Belgian Supreme Court: joint lobbying activities do not constitute restriction of competition

On 22 June 2018, the Belgian Supreme Court confirmed an earlier judgment of the Brussels Court of Appeal annulling a decision of the Belgian Competition Authority (“BCA”) that imposed a fine on a group of cement companies for allegedly anti-competitive joint lobbying efforts vis-à-vis the Belgian public authorities.

In its decision of 30 August 2013, the BCA found that the joint lobbying efforts of the cement companies CCB, CRB and Holcim, together with the Federation for the Belgian Cement Industry and the National Centre for Scientific and Technical Research for the Cement Industry, which were undertaken vis-à-vis the Belgian regulatory authorities to delay the approval process for ground granulated blast furnace slag (a substitute for cement in ready-mix concrete), constituted a concerted practice restricting competition by object.  The BCA imposed a fine of €14.7 million in respect of this infringement.

In June 2016, the Brussels Court of Appeal annulled the BCA’s decision (see VBB on Belgian Business Law, Volume 2016, No. 8, available at  In its judgment, the Court of Appeal considered that lobbying is an activity that seeks to influence governmental policy-making and decisional processes, which are activities outside of the market. In addition, the Court held that the lobbying efforts in question were not excessive, taking into account the fact that the defendants were invited to the approval process by the public authorities, that their presence was appropriate in light of their expertise, that they did not hold power in the relevant decision-making bodies and that the lobbying took place in an open, objective, transparent and non-discriminatory public consultation framework. The Court concluded that such conduct was not incompatible with competition law, the application of which presupposes conduct on the market.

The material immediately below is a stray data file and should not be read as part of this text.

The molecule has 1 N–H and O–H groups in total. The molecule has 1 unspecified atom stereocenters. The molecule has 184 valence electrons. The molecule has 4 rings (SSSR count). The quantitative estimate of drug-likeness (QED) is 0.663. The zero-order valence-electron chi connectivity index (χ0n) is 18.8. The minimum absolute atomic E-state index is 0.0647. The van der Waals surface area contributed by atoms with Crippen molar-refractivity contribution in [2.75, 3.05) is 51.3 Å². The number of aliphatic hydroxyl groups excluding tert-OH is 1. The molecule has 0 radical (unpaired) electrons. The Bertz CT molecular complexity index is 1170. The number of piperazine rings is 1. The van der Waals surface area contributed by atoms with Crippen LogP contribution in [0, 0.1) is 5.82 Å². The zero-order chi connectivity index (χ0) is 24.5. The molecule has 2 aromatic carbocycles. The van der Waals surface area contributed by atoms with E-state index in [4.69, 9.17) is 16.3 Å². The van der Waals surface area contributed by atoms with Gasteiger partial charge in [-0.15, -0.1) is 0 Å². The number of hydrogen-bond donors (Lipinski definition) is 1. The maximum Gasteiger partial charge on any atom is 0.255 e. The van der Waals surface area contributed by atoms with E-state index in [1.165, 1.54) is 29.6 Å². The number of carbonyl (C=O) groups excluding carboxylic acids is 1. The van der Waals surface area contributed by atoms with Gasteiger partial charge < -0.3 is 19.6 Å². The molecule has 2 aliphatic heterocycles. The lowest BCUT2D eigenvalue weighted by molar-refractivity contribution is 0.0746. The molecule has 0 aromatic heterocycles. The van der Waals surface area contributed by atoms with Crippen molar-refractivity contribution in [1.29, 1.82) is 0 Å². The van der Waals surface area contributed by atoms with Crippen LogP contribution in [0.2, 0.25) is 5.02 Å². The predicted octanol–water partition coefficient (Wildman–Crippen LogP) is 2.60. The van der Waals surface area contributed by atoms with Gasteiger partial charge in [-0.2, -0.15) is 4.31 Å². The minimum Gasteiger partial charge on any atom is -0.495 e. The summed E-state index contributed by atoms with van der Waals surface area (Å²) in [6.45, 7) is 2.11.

The BCA challenged the Court of Appeal’s judgment before the Supreme Court, which in its recent ruling affirmed the Court of Appeal’s reasoning, finding that it had not made any error of law in holding that joint lobbying activities do not fall within the ambit of the competition laws.

By Martin Favart and Valérie Lefever

Zie ook : Van Bael & Bellis


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